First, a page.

Already we are boldly launched upon the deep; but soon we shall be lost in its unshored, harbourless immensities.

- - H. Melville, 1851
W2R is offline   Reply With Quote
Old 03-06-2012, 12:38 PM   #55
Give me a museum and I'll fill it. (Picasso)
Give me a forum ...
Ed_The_Gypsy's Avatar
 
Join Date: Dec 2004
Location: the City of Subdued Excitement
Posts: 5,292
Numbers is hard.

Barbie
__________________
my bumpersticker:
"I am not in a hurry.
I am retired.
And I don't care how big your truck is."
Ed_The_Gypsy is offline   Reply With Quote
Old 03-09-2012, 03:17 PM   #56
Give me a museum and I'll fill it. (Picasso)
Give me a forum ...
 
Join Date: Jul 2003
Location: Kansas City
Posts: 7,408
Quote:
Originally Posted by Ed_The_Gypsy View Post
Numbers is hard.

Barbie
I'm glad I retired in 1993 before I "knew' a lot of this stuff. But then I went thru a period of 'unemployed slacker with a cheap SOB attitude'. Discovering this forum I instantly transformed into a warm and smarmy ER - often blowing myself a kiss in the mirror. Or something.



heh heh heh -
__________________
unclemick is offline   Reply With Quote
Active management....
Old 03-13-2012, 09:36 PM   #57
Recycles dryer sheets
REattempt's Avatar
 
Join Date: Feb 2010
Posts: 280
Active management....

I think the perspective that Jim is advocating active management to be wrong....in his conclusion to the entire book, here is one of his "tenents":

"The average person has little or no hope of achieving anywhere close to index returns. Most mutual fund managers are either no different than the average investor, or worse. There are plenty of ETF's available. You can put together a well-diversified portfolio with four or fiver differnet ETFs. I prefer broad based fundamental index funds."

YMMV.
__________________
FIREd at 46, 8/31/11
REattempt is offline   Reply With Quote
Old 03-13-2012, 10:13 PM   #58
Give me a museum and I'll fill it. (Picasso)
Give me a forum ...
Ed_The_Gypsy's Avatar
 
Join Date: Dec 2004
Location: the City of Subdued Excitement
Posts: 5,292
Quote:
And I agree I was startled at the first few examples until I realized they were 6% WR's, unrealistic to be polite.
The "6%" did not just fall out of the sky.

At one time 6% was widely touted as a sound SWR, as many here will recall.

I suspect Mr. O. wanted to kill that idea up front if a reader was still entertaining 6%.
__________________
my bumpersticker:
"I am not in a hurry.
I am retired.
And I don't care how big your truck is."
Ed_The_Gypsy is offline   Reply With Quote
Old 03-14-2012, 01:01 AM   #59
Thinks s/he gets paid by the post
Major Tom's Avatar
 
Join Date: Nov 2009
Location: SF East Bay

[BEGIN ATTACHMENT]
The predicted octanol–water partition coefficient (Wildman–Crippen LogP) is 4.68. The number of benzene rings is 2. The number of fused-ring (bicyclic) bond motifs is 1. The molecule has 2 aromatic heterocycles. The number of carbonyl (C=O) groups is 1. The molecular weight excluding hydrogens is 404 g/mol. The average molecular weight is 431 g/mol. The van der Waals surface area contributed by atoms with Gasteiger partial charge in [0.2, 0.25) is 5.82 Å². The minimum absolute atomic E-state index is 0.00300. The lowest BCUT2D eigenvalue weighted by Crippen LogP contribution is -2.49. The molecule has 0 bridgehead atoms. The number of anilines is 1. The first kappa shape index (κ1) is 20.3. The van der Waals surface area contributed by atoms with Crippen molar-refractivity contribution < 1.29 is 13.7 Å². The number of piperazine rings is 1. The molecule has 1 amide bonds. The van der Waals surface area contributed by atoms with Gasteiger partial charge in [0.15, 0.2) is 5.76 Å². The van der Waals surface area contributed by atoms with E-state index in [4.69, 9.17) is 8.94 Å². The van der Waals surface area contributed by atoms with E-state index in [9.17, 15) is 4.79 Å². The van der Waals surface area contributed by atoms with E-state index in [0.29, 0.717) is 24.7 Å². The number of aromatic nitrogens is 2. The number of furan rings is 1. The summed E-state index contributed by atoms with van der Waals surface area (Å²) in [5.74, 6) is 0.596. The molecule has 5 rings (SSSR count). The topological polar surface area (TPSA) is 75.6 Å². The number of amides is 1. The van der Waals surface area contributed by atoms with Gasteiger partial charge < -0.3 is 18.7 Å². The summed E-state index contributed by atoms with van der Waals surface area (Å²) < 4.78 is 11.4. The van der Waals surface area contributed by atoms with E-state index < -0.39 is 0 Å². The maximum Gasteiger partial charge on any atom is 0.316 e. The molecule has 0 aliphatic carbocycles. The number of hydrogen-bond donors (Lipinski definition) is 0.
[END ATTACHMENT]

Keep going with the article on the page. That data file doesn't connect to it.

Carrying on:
Posts: 3,128
Quote:
Originally Posted by Ed_The_Gypsy View Post
The "6%" did not just fall out of the sky.

At one time 6% was widely touted as a sound SWR, as many here will recall.

I suspect Mr. O. wanted to kill that idea up front if a reader was still entertaining 6%.
I only wish that 6% was a safe WR. I'd be living in hog heaven right now
__________________
ER, for all intents and purposes. Part-time income <5% of annual expenditure.
Major Tom is offline   Reply With Quote
Old 03-14-2012, 08:56 AM   #60
Give me a museum and I'll fill it. (Picasso)
Give me a forum ...
Midpack's Avatar
 
Join Date: Jan 2008
Location: Chicagoland
Posts: 11,965
Quote:
Originally Posted by Major Tom View Post
I only wish that 6% was a safe WR. I'd be living in hog heaven right now
For 30 years, 6% would have been safe 48.6% of the time without Soc Sec, and 82.9% of the time with $16K/yr in Soc Sec. No recommendation, just what FIRECALC returns...
__________________

__________________
No one agrees with other people's opinions; they merely agree with their own opinions -- expressed by somebody else. Sydney Tremayne
Retired Jun 2011 at age 57

Target AA: 60% equity funds / 35% bond funds / 5% cash
Target WR: Approx 2.5% Approx 20% SI (secure income, SS only)
Midpack is online now   Reply With Quote
Reply


Currently Active Users Viewing This Thread: 1 (0 members and 1 guests)
 
Thread Tools Search this Thread
Search this Thread:

Advanced Search
Display Modes

Posting Rules
You may not post new threads
You may not post replies
You may not post attachments
You may not edit your posts

BB code is On
Smilies are On
[IMG] code is On
HTML code is Off
Trackbacks are Off
Pingbacks are Off
Refbacks are Off


Similar Threads
Thread Thread Starter Forum Replies Last Post
Great book title REWahoo Other topics 11 02-02-2012 04:46 AM
Currently free retirement e-book Focus Other topics 5 01-12-2012 08:15 AM
If you could recommend 1 book for this situation... PSUgrad2 FIRE and Money 12 12-31-2011 08:35 PM
The Madoff book & interviews... Bram Other topics 20 11-01-2011 01:04 PM

 

 
All times are GMT -6. The time now is 06:52 AM.
 
Powered by vBulletin® Version 3.8.8 Beta 1
Copyright ©2000 - 2017, vBulletin Solutions, Inc.